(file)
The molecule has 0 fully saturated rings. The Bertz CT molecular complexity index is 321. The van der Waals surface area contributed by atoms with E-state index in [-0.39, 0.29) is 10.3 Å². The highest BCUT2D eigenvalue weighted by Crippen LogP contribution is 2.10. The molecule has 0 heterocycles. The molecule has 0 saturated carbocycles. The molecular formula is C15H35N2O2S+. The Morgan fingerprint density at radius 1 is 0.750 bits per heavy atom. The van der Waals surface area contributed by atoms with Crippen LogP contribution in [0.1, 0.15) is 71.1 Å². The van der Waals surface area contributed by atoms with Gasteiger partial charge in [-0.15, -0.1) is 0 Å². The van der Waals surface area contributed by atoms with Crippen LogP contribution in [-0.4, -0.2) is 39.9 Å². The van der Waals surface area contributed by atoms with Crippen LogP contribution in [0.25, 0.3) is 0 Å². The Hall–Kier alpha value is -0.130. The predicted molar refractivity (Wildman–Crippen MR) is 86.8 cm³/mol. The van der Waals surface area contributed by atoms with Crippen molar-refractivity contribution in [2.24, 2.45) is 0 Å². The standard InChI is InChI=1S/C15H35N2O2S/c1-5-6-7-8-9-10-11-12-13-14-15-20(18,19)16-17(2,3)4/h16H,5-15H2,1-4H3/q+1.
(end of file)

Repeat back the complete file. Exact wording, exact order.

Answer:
The molecule has 0 fully saturated rings. The Bertz CT molecular complexity index is 321. The van der Waals surface area contributed by atoms with E-state index in [-0.39, 0.29) is 10.3 Å². The highest BCUT2D eigenvalue weighted by Crippen LogP contribution is 2.10. The molecule has 0 heterocycles. The molecule has 0 saturated carbocycles. The molecular formula is C15H35N2O2S+. The Morgan fingerprint density at radius 1 is 0.750 bits per heavy atom. The van der Waals surface area contributed by atoms with Crippen LogP contribution in [0.1, 0.15) is 71.1 Å². The van der Waals surface area contributed by atoms with Gasteiger partial charge in [-0.15, -0.1) is 0 Å². The van der Waals surface area contributed by atoms with Crippen LogP contribution in [-0.4, -0.2) is 39.9 Å². The van der Waals surface area contributed by atoms with Crippen LogP contribution in [0.25, 0.3) is 0 Å². The Hall–Kier alpha value is -0.130. The predicted molar refractivity (Wildman–Crippen MR) is 86.8 cm³/mol. The van der Waals surface area contributed by atoms with Crippen molar-refractivity contribution in [2.24, 2.45) is 0 Å². The standard InChI is InChI=1S/C15H35N2O2S/c1-5-6-7-8-9-10-11-12-13-14-15-20(18,19)16-17(2,3)4/h16H,5-15H2,1-4H3/q+1.